The general awareness of atrial fibrillation is increasing. The key to prevent atrial fibrillation related stroke is oral anticoagulation therapy; however, it has often been proposed that oral anticoagulation therapy is under-utilized despite indication. The aim of the study was to examine the trends in atrial fibrillation rate in patients after acute ischaemic stroke and to determine whether the use of oral anticoagulation therapy increased from 2003 to 2011.
In the nationwide Danish Stroke Registry 55 551 patients (=18 years) admitted with acute ischaemic stroke were identified. Frequency analysis and linear regression were used to assess trends in atrial fibrillation diagnosis and oral anticoagulation therapy prescription.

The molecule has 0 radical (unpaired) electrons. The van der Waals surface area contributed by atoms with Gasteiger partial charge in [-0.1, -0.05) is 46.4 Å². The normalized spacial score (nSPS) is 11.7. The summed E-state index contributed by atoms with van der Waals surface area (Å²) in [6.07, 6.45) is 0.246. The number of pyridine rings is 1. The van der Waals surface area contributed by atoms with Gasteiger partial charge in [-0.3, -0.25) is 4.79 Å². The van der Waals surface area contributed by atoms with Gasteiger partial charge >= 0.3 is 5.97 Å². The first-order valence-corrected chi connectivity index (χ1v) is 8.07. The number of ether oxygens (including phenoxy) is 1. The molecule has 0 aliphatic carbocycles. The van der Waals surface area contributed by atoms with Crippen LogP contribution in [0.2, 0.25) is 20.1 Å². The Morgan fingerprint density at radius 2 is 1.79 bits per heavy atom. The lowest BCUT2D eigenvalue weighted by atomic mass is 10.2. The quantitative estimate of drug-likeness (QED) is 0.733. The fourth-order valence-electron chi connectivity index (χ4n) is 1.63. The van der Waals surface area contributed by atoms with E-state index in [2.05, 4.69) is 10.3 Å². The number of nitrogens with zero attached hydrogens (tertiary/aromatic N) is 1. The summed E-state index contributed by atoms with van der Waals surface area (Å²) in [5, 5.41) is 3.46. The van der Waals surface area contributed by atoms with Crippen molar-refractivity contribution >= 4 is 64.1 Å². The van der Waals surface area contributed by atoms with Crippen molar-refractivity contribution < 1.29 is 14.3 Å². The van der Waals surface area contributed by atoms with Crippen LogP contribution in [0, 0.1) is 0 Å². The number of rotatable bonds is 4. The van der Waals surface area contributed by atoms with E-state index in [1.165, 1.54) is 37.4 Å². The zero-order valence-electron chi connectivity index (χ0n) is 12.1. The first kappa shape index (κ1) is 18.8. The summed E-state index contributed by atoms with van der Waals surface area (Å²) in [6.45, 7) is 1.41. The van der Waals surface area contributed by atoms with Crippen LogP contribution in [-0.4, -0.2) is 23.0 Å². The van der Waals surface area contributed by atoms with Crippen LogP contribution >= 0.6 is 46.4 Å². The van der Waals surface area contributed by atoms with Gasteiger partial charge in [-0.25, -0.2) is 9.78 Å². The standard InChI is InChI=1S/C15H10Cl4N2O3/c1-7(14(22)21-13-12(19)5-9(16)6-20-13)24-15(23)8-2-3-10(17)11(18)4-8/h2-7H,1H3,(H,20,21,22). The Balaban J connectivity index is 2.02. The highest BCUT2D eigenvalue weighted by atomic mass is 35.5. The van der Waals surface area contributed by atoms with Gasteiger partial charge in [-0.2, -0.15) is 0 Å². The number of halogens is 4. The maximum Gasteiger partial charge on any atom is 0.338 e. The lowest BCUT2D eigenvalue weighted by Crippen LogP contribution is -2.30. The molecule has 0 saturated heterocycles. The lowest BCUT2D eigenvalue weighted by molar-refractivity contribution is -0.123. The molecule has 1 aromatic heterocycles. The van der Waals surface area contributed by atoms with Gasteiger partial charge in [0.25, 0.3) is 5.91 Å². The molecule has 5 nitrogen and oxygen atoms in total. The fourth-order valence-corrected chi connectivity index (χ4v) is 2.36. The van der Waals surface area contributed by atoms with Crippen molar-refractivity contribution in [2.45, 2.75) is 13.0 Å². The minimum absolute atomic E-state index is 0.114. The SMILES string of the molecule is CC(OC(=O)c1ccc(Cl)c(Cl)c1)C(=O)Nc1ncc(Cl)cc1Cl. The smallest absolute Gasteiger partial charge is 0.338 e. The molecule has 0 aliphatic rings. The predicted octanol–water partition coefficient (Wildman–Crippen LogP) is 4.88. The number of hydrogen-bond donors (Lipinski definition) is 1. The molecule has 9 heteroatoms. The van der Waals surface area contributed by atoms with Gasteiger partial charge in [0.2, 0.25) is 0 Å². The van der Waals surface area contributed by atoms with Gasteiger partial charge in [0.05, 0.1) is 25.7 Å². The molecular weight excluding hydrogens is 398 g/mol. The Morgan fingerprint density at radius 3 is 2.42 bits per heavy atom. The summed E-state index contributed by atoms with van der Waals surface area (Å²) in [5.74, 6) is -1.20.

A total of 17.1% (n = 9482) of ischaemic stroke patients had atrial fibrillation. The relative frequency of atrial fibrillation increased significantly during the study period (16.3%-20.1%). The prescription rate of oral anticoagulation therapy had a yearly increase five times higher than the atrial fibrillation rate.
From 2003 to 2011 atrial fibrillation detection rate increased significantly, which was followed by a more marked increase in the use of oral anticoagulation therapy, most probably reflecting an increased awareness and questioning assumed current under-use of oral anticoagulation therapy in secondary stroke prevention.